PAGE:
This album is definitely at its best when played at a high volume.

Apart from being a faculty member at the Institute of Sonology (The Hague) and teaching algorithmic compositions and computer music, Bjarni Gunnarsson is also known as one half of Einoma.



BJARNI GUNNARSSON – PULSATILES


Pierce Warnecke

PIERCE WARNECKE – MEMORY FRAGMENTS

A single opening chord struck on the piano’s lower register – as a warning signal on what’s to come. It is the kind of chord that makes you sit still and wait for what will be next. The sparse piano chords are used to prevent you from drifting off, they draw you back into the the subtle electro-acoustic embedding of ‘decayed memories’….
According to Room40, this is his first solo album. I don’t think that’s entirely true: his website shows there are some digital-only titles previously released under his own name, like this one. And there’s also this one, presenting a kind of glitchy electro-funk.
But it’s true that those albums are incomparable with this new one, on which Pierce Warnecke ‘ties together his interests in electro-acoustic sounds, field recordings and harmonic incongruities’.


“When a memory is recalled it is played back in the mind’s eye, but the experience is never as exact as the original moment. This makes memory a volatile storage medium, subject to transience. Whereas digital audio/video recordings are theoretically immune to this decay caused by the passing of time.

Memory Fragments explores recordings as memories by taking samples (sound, images, objects) of a physical space and then placing them in an imaginary process of transformation and transience that slowly erodes these digital memories until disappearance.”



PIERCE WARNECKE – SHIVERING AS THE WARMTH RETURNS


Grammostola

N.E. TRETHOWAN – GRAMMOSTOLA

Arachnophobia alert: you might think this cover shows some kind of exotic fruit but look closely… I’m not sure about that. Especially not sinve Grammostola refers to a genus of the family of spiders also known as Tarantula.
But no need to worry: they are relatively friendly spiders that are often kept as pets – ‘a beginner’s spider among tarantula enthusiasts’.

N.E. Trethowan (Nicholas Eduard) is a ‘granular electronicist’ from Tampere, Finland, experimenting in ‘textural’ ambient music – ‘music with gradual structures and vague or absent narratives’.
Not a very familiar name probably, although his Bandcamp discography displays 12 titles released since 2008.
Grammostola presents some fascinating soundscapes, with an interesting similarity to the pet spider: you may want to approach carefully, but once you get used to it it’ll become something to care for.

Grammostola is released by the Linear Obsessional label, who have the very pleasant habit of offering a free digital download next to the physical CD-release!

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Thomas Newman & Rick Cox – 35 Whirlpools Below Sound

35 Whirlpools Below Sound

I admit: I was a bit biased.
Thomas Newman is the widely acclaimed composer of more than 50 film and television scores, earned no less than twelve Academy Award nominations and six Grammy Awards for an impressive list of movies that are not exactly of the lesser-known kind.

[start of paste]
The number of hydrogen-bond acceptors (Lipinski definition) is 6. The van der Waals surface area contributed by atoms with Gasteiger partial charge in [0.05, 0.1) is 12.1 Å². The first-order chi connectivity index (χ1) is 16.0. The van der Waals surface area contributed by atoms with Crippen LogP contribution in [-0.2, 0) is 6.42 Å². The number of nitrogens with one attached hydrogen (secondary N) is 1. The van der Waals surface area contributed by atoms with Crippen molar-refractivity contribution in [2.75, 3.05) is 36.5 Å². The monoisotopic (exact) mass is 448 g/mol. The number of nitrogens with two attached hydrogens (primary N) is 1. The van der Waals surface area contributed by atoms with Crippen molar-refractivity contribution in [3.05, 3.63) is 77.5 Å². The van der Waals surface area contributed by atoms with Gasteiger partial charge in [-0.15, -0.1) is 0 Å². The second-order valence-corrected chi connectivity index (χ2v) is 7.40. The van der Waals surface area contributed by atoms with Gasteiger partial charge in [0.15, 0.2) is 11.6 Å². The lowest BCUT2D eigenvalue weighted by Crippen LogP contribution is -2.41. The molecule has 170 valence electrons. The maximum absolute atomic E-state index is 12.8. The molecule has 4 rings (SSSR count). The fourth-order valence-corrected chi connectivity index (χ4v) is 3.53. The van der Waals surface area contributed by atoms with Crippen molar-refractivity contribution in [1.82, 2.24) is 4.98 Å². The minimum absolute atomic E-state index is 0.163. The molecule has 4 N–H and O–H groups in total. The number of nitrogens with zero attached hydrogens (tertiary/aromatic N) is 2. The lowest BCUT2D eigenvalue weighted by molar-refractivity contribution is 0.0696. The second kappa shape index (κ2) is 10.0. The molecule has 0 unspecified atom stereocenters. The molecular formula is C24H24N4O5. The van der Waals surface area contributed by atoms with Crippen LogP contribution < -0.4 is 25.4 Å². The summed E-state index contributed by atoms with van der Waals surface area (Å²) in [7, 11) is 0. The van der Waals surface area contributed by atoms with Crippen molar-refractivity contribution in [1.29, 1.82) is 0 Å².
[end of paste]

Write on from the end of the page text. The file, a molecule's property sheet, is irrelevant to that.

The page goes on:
Just to name a few: American Beauty, The Shawshank Redemption, Finding Nemo, Wall-E, The Horse Whisperer, The People vs. Larry Flynt…
Knowing this, I expected to hear some well crafted and slick ‘movie soundtrack music’.

But I was wrong!
Maybe not about the ‘well-crafted’, and maybe not even about the ‘movie soundtrack music’,  but definitely about the ‘slick’!
The 19 tracks on 35 Whirlpools Below Sound” took me on one of the most fantastic, caleidoscopic journeys into soundworlds I hardly believed could exist!

My interest was triggered because the album is released on Cold Blue Music  a label focused on (West Coast) minimalism and post-minimalism – ánd because Newman teams up with Rick Cox, with whom he regularly worked since 1985.
Cox is a composer and multi-instrumentalist, explorer of ‘prepared electric guitar’ techniques, who has played with the likes of Ry Cooder, Jon Hassell, and is no stranger to creating film music himself…hence their connection.

The strange title was another indication this could be something very special.  It is taken from a line in Hervey M. Cleckley’s classic psychology study, The Mask of Sanity, in which the author quotes the following sentence from one of his patient’s letters: “Until you gentlemen decide further what my occupation is, you may as well announce me as comforting 35 whirlpools below sound.”

Scoring successful soundtracks obviously provides the luxury to break completely free of the usual constraints and create something beyond any expectation.
Simply put, this is one of the strangest albums that I can imagine. And not just because of the fantastical soundworlds Newman and Cox create in these “short, richly detailed, multilayered electro-acoustic soundscapes” – but also because of the way these sounds are recorded, the depth of the sound itself.
As Film Score Monthly aptly stated in their review: “I have a feeling that this music is what one would have heard if they’d put a stethoscope to the forehead of Samuel Beckett.”

Posting one single album track as an example does not do justice to the variety of sounds on this album.
So you’ll have to take my word for it, or check the samples at Amazon

If you want to order from Cold Blue Music, here’s their info about ordering (as they don’t have a Bandcamp page as far as I can tell).



THOMAS NEWMAN & RICK COX – TELEGRAPH VINE